Monsters on Main Street: The Horrifying Masks of The House of Magic

Terror Lurked in the Magic Kingdom

Fathers stroll down Main Street hand in hand with their daughters, mothers wrangle the brood keeping everyone on schedule. It’s opening time at The Magic Kingdom and nothing could be more charming or innocent. Yet once there was something much more sinister at play here. Not long ago The House of Magic was a literal house of horrors. Tucked behind a tidy turn of the century facade was a lurid marketplace filled with a macabre menagerie of ghouls, psychopaths and miscreants while peddling visages of the tortured and damned.


The House of Magic

Gone but never forgotten

Inside the House of Magic

The House of Magic was closed in 1995 in order to create more generic retail space. It closed before video recording became accessible to the masses and therefore there is precious little in the way of photos or video documenting this mysterious place but it lives in my mind as vividly as it did some 35 years ago.

The store was broken roughly into three zones: jokes and gags off to the side filling an entire wall with little shrink wrapped packs of Adams branded whoopee cushions, faux dog poo and joy buzzers. Next to that was another wall populated by a myriad of magic tricks and packaged magic sets. However as one wandered deeper into the store things took a decidedly sinister turn.

(Watch the embedded video… it offers a rare glimpse inside)

Plaster skulls and tombstones (made by the Randotti company and only available here and at Disneyland) filled the lower shelves, some with glow in the dark eyes or snakes menacingly wrapped around them. Finally there was the pièce de résistance, the main attraction for many and perhaps one of the most bizarre things ever sold within the confines of the park: glorious and often quite gruesome masks, an entire display of them, shelves upon shelves filled with them. These were “movie quality” prosthetics — many fit over the full head and were complete with manes of thick werewolf hair or slimy reptilian scales. They portrayed a rogue’s gallery of the weird, ugly and grim. Victims of grisly wounds, shocking deformities and terrifying creatures of all sorts were on display for all to see.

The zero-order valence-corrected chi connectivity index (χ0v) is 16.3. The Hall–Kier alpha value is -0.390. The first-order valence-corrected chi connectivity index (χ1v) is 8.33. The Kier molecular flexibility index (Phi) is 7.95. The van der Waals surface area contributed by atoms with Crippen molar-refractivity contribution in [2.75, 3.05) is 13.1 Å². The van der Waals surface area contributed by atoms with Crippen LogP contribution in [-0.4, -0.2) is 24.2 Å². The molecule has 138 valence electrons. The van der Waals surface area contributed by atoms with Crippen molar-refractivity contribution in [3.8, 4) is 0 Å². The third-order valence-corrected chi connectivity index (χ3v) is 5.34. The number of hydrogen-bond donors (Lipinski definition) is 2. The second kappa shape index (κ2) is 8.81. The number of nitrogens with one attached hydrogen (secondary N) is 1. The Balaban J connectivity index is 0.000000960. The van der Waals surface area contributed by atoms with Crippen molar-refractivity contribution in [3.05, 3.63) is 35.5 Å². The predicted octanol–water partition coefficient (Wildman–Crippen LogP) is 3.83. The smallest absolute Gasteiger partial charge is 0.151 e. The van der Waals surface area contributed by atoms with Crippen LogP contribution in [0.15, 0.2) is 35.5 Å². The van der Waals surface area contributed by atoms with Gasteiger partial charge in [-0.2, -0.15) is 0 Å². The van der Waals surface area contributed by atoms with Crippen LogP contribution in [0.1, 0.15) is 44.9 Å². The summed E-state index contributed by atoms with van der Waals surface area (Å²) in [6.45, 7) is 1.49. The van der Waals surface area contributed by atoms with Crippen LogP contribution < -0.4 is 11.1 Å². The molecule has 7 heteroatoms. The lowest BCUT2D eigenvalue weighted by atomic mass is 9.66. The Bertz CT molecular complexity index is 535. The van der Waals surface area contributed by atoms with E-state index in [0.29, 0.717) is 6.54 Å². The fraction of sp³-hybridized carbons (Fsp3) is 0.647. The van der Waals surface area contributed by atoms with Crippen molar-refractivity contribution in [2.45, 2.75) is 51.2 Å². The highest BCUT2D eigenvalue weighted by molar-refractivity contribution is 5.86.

Magic and jokes are nice, but the MASKS were special

The masks took a place of honor housed within a decorative turned wood Victorian shelving system and kept mostly behind the counter out of reach of sticky hands. These were not inexpensive often costing upwards of $50 or $60 1980’s dollars. On occasion one would break into the triple figures. For a 10 year old that $40 mask might as well have been $4,000.

Horror Masks

Ghoulish Delights

It’s hard to explain the allure of such things. Maybe it is the same as the allure of the park itself — an escape from reality, a fantasy, hiding from what can be a big scary world for a little insecure kid. One of my favorite parts of a trip to Walt Disney World was stopping at the House of Magic to inspect the latest additions to their assemblage of masks. I doubt they sold very many of these (no doubt why they were replaced with sweatshirts) but I know that I was not alone in my fascination with them. On every visit I would have to push past many other drooling kids in order to pay my respects to the lost souls represented before me.

Dreams do come true

I never bothered asking my parents to buy me one. There was no chance that after flying us all to Orlando and putting us up on property that they would even entertain the idea of purchasing an elaborate monster mask that costs 3 times as much as admission to the park!

On an early trip however my dad did agree to buy my brother and me one of the lower end masks that the store also sold. These were not displayed on fancy carved shelves and did not feature hair or other embellishments. These were simple thin latex masks with one or two crudely applied paint colors for the hair and maybe the lips.

They were manufactured by Don Post Studios and carelessly tossed into floor standing bins near the plaster skulls. Don Post Studios was quite well known. They advertised in magazines like Fangoria and even had the original Star Wars license to create reproductions of Darth Vader and Stormtrooper helmets. On the low end of their range were these cheap rubber masks, maybe $3 or $4. They were mostly generic characters like “Clown” or “Witch”. On this memorable day the 10 year old me chose “Old Man” while my older brother chose “Goof”.

Don Post Studios 150 Line Masks

Goof looks just like I remember him but Old Man did not age well

“Old Man” was just that, a wrinkled, bald old coot (had I realized that I would slowly age towards this in real life I may have chosen “Clown” instead). The mask was skin-tight with small slits for the eyes and mouth. It was a suffocation hazard by today’s safety standards for sure (this was the time of Jarts after all).

I wore it all day in 95-degree Orlando summer heat. I wore it on Pirates and on Twenty Thousand Leagues Under the Sea. This was before Thunder opened and I was afraid to ride Space Mountain or I would have worn it on those as well. It was worn throughout the entire original long form version of the Country Bear Jamboree. I loved the reaction that people gave us. I loved that no one really knew what was under those masks. I loved that not only was the world around me not real but I was not even the real me. There were so many layers it was like a Christopher Nolan screenplay.